Here is something different and quite bold at the same time. In the overwhelming majority of cases, which include the promising startups, the talented entrepreneurs cannot wait to sell their concept to the first serious buyer. As usual, the buyers are the major IT players, who do not have problems with the payment itself.
However, the Cyanogen has said NO to Google. In the IT world, one no can echo much wider and louder than any yes, which included the six or seven figure takeovers. If you recall, not to so long ago Snapchat turned down Facebook’s offer, which was worth $3 billion, without even blinking to it.
Is Cyanogen in a similar position? At this point, that is a little bit hard to say. Cynaogen plans to go out and collect no less than one billion dollars for the future development. That is a bold plan, no question about it. On the other hand, Snapchat has turned down $3 billion, but it has received a Yahoo’s investment of $300 millions.
The current estimated value for Snapchat is more than $10 billions. Cynaogen is on the something real, but it still has to go through a thorny path in order to achieve its goals. Who dares wins. Can this be true for Cyanogen, as well? Let us wait and see. For the time being Google will have to wait a little bit longer.
It turns out that the Intel’s competition “Make It Wearable” was an extremely fruitful ground for some of the fantastic ideas. One of them definitely deserves our undivided attention. The last time we checked the IT drones were the size of a plane. This one will be a size of a butterfly. What can it do?
Well, believe it or not, you will be able to wear a bracelet on your wrist. Almost like a traditional watch. The difference is that there will be a mini flying drone with a tiny camera. It is supposed to fly and take a photo of you. Then it will land back on your arm nice and smooth. Is this SF or what?
It seems that Intel is dead serious about this project. Intel will support the development of this mini-drone with $50,000 and some of its own computer chips. This is really an encouraging thing. Almost anything you can possibly think of can become a reality. Today in the movies, tomorrow in real life.
For what is worth, our sky will be crowded with a guarantee. Amazon, Facebook, Google, and now Intel has announced their airborne plans. We sure hope there is a clear plan of what needs to be done in order for these busy little and big bees to fly around without any problems. The era of drones has begun.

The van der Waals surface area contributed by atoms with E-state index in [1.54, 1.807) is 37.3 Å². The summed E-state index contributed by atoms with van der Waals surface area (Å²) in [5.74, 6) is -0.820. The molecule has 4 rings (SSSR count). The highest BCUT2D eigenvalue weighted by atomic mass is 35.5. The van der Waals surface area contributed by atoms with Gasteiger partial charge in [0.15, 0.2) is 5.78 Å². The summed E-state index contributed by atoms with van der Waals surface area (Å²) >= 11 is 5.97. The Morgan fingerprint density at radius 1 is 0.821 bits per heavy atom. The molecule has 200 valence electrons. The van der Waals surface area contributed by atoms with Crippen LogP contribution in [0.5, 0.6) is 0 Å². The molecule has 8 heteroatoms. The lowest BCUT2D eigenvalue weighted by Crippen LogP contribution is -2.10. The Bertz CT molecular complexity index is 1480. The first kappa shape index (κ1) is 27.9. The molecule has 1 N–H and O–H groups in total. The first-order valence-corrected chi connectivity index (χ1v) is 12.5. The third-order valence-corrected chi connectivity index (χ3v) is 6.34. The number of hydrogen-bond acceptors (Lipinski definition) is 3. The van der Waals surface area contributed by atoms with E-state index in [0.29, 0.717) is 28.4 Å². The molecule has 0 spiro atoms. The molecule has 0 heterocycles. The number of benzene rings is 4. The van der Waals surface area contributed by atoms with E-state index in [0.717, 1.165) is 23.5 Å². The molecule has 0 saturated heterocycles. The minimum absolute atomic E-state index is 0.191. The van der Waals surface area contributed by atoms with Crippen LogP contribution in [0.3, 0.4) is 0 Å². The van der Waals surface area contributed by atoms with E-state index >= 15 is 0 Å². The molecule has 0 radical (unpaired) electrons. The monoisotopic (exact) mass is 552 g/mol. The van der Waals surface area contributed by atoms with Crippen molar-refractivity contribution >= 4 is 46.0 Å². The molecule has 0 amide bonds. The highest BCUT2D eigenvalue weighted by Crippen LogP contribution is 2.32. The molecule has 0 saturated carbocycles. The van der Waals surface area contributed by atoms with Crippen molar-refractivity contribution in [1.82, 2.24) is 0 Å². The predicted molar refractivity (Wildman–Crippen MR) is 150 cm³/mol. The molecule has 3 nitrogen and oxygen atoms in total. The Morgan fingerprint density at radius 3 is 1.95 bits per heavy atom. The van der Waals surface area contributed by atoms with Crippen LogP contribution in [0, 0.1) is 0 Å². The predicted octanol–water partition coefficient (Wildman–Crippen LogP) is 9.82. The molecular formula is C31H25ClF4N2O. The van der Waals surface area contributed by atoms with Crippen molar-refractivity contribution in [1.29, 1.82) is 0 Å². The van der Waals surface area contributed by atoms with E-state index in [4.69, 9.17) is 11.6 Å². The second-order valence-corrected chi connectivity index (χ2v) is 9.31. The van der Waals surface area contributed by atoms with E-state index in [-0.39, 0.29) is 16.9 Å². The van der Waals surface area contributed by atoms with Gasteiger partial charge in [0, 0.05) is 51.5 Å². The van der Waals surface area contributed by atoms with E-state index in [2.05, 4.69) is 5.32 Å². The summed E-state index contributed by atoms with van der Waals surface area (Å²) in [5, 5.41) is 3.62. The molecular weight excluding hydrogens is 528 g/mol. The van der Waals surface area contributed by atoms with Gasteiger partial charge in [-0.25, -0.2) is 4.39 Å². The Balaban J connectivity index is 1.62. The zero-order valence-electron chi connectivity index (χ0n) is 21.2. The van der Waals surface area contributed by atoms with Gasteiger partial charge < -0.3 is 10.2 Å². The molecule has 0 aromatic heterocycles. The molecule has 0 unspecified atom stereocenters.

The SnapChat is a huge teenage star. No wonder so many major IT players have knocked on its door. Apparently, in vain. According to some serious rumors both Facebook and Google were among these “door’s knockers”. Yet, the SnapChat did not even want to blink for $3 or $4 billion dollar offers.
The time has proved the SnapChat right. The newest estimates say it is worth at least $10 billions. You do not have to be a rocket scientist to know what it means, do you? It means, you do not need big name investors, but rather serious investors. And, this is how we have Yahoo involved in this story.
How? Well, Yahoo is very likely to invest $20 millions in SnapChat. Do not allow yourself a luxury of underestimating Yahoo in this investment game. Yahoo is not carrying any gifts to feed the SnapChat’s vanity or make fun of Google and Facebook. It is about something very serious, but what exactly?
Here is a nice reminder. Back in 2005, Yahoo had invested one billion of dollars not emails in the Chinese dragon Alibaba. That was a compensation for the 40% of its net worth. Nowadays, not even one decade later Alibaba’s estimated worth is more than $200 billions. Not emails, but dollars.
What is your first impression when you hear something new about Google, Amazon or Facebook drones? Do you think about mosquitoes or birds, in terms of size? How big they need to be in order to function for years with no need to land? All they would need is the sun and some nice weather.
Well, Facebook will make you to think bigger. How about the Boeing 747 size? Does this change your perception completely? We know what is the reason for these drones to be airborne in the first place. Every single corner of the world, no matter how remote it may be, will get its own access to the Internet.
That is nice and noble. Yet, what is going to happen with the crowded sky all over Africa, South America and Asia? How this flying circus is going to function in real life? Maybe, we will get tired of drones, which deliver both the Internet and bombs? Now, we have a completely different situation.
Who is the most suitable candidate to be our next SkyNet candidate: Facebook, Google or Amazon? Why this sudden airborne interest among the major IT players? Perhaps, we spend too much time staring at the sky that we miss the real troubles happening at our very doorsteps. So many eyes in the skies.